In 2012, we had the idea to devise a way for prominent chefs and restaurateurs to turn the tables on restaurant critics and food writers. Chefs don’t lack venues for self-expression, nor is their profession replete with wallflowers; perhaps more than ever, many chefs feel more empowered these days to speak out and fight back in the face of what they perceive to be uninformed restaurant criticism. Take for example the battles last year between the Dallas Morning News’ restaurant critic Leslie Brenner and various local chefs. Despite the fact that chefs are talking back, while reviewers use bells, beans, and stars to codify restaurant experiences, there hadn't been a system for rating them in return. With that in mind, we created a scorecard for chefs, and are publishing here their third annual rating — and were their knives ever sharp.
View: How Do Chefs Rate America's Best Critics?
The Daily Meal asked chefs to grade writers on a restaurant-review scale of zero to four stars (four being best), based on four criteria: culinary knowledge, prose style, integrity (perceived), and personal likeability. Several of America's most prominent food writers, while not critics, write about restaurants and have more or less the same power to make or break them that critics do, so we've included them. The chefs we polled are elite industry figures (as they have been every year); many are household names. To help them avoid retribution and feel comfortable sharing their thoughts, we grant them anonymity, but also offer to act as a bullhorn should they want to go on the record (we do request comments).
As with the subjective reviews starred imperfectly (and, some chefs would say, inconsistently) by the nation’s best-known critics, this is not
a perfect system. In the spirit of striving for the good, we invite chefs across America to vote in the 2015 survey (please email your request to be included in next year's survey
), and welcome suggestions for improving it from both chefs and writers. If imperfect, consider this survey in the spirit of one participating chef’s comment: “I welcome the criticism. When one decides to be the chef of a restaurant one opens themselves up to critique in all forms and fashion. To think otherwise is misguided and naïve.” At least, it’s a chance to raise questions about how writers qualify experiences at America’s restaurants.If imperfect, consider this survey in the spirit of one participating chef’s comment: 'I welcome the criticism. When one decides to be the chef of a restaurant one opens themselves up to critique in all forms and fashion. To think otherwise is misguided and naïve.' At least, it’s a chance to raise questions about how writers qualify experiences at America’s restaurants.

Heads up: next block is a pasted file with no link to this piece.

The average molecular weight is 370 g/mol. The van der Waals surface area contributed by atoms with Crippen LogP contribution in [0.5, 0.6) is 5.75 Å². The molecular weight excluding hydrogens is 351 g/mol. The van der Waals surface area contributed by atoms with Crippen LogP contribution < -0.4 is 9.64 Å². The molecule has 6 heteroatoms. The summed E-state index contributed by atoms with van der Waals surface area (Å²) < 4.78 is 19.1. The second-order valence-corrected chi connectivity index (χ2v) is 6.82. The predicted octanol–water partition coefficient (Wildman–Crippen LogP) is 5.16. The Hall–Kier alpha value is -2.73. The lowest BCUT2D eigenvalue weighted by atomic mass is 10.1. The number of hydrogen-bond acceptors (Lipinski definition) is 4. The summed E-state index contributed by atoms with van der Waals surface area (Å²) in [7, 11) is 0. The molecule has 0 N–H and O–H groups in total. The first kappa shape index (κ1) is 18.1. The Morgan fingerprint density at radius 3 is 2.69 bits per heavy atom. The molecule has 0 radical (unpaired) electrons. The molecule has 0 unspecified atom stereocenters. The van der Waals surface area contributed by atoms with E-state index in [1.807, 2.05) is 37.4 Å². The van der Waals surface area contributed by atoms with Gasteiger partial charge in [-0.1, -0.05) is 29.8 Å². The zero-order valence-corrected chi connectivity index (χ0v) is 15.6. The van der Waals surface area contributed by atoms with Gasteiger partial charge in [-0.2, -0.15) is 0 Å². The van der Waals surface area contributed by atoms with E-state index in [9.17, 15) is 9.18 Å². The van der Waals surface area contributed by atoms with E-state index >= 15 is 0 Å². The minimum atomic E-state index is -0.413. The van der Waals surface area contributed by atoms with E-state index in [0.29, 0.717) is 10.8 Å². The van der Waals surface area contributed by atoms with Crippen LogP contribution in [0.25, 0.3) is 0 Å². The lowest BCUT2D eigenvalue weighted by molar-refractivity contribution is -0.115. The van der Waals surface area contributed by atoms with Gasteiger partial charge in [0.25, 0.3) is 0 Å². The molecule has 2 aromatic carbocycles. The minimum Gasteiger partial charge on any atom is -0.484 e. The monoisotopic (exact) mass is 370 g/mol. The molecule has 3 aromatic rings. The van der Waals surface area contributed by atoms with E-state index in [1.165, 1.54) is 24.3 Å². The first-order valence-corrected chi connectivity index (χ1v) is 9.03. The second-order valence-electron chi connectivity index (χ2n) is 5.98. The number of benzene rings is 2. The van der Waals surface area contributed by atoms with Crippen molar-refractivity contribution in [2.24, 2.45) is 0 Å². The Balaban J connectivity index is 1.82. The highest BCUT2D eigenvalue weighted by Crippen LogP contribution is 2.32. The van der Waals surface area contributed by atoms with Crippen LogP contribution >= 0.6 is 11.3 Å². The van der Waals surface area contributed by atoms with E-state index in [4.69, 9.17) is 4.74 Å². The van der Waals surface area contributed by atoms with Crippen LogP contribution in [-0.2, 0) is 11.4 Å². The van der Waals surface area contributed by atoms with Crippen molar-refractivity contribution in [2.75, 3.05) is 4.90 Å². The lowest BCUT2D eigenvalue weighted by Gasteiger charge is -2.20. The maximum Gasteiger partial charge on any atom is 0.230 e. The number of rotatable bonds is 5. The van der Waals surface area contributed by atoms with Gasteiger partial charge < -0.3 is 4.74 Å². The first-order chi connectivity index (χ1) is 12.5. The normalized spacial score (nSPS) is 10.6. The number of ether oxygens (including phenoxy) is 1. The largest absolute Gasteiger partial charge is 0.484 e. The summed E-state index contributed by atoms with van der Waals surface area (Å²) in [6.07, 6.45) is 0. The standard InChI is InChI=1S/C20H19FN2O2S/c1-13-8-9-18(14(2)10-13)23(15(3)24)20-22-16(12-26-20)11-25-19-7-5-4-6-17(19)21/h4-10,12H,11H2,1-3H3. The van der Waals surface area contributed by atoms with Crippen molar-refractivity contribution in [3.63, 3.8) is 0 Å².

But making writers feel one way or another about themselves hasn’t been the point of this exercise. The point is that critics launch and crush chefs’ careers and to some degree make and break restaurants. Most chefs spend years honing their craft in others' kitchens before opening their own places; restaurateurs typically toiled for others, and often mortgaged their lives to investors. Then it comes down to 800 or 1,200 words about cuisine, atmosphere, décor, and service described by someone who has usually neither cooked in a professional kitchen nor run a complex business of any kind. That’s fine if a restaurant gets a four- or five-star review, but when a critic lays a goose egg, what’s a chef or restaurateur to do? Not every chef has the platform and notoriety to respond to accusations as publicly as the initial review — much less affect a critic's reputation in any lasting way. It’s for these hard-working chefs and restaurateurs that we publish this annual rating.
This year’s results featured a dramatic reshuffling at the top. But before digging into numbers and recounting praise, digs, and chef punditry, it’s important to note a sea change. Besides having more chefs participate, it’s the first year several of them have been brave enough to go on the record.
So, which critics do chefs think don’t know a cronut from a croquelin? Who writes prose lacquered with more clichés than a tamarind-glazed roast duck? Who writes objectively and can be trusted not to be getting their wedding catered for free? And which writers would these professionals actually want to sit down and eat or have a beer with?
Only two of last year’s top five writers remained in rarified air: Michael Bauer
and Jonathan Gold. Tom Sietsema
, Brett Anderson
, and Corby Kummer
were replaced by Jeffrey Steingarten
, newcomer Ligaya Mishan
, and Pete Wells. The most any of the top five writers were separated by was a third of a star, with Pete Wells
(3.2 stars) wrestling the title of nation’s best critic from second-place finisher Jonathan Gold (3.08 stars). Gold still holds the record for all-time highest ranking with his 3.44 stars in 2013. On the other end, Brad Johnson (2.04) finally crawled out of the cellar, with Leslie Brenner (1.91 stars), Stan Sagner (1.89 stars), and the Philadelphia Inquirer’s Craig Laban
(1.74 stars) rounding out the bottom.
Comments about Gold (“Great understanding of food, restaurants, and atmosphere -- he gets it right,”) and Mishan (“Incredible food descriptions! Reading her reviews makes me hungry!”) were unanimous in their praise. Reviews of Steingarten and Wells ran the spectrum. About Steingarten one chef wrote, “Quirky and brilliant. He gets the details right and is so passionate about his topics, it's contagious.” But another quipped, “This #$%&ing guy. You ever watch him eat? Don’t, because you won’t be able to. There’s food always falling from his mouth. I just don’t get how he has hung around.” Wells was described as “Well-written, well thought-out, well-educated in food, “ and also, “The worst Times critic in years. It’s sad. He makes me miss [Frank] Bruni and Bruni s@#ked.”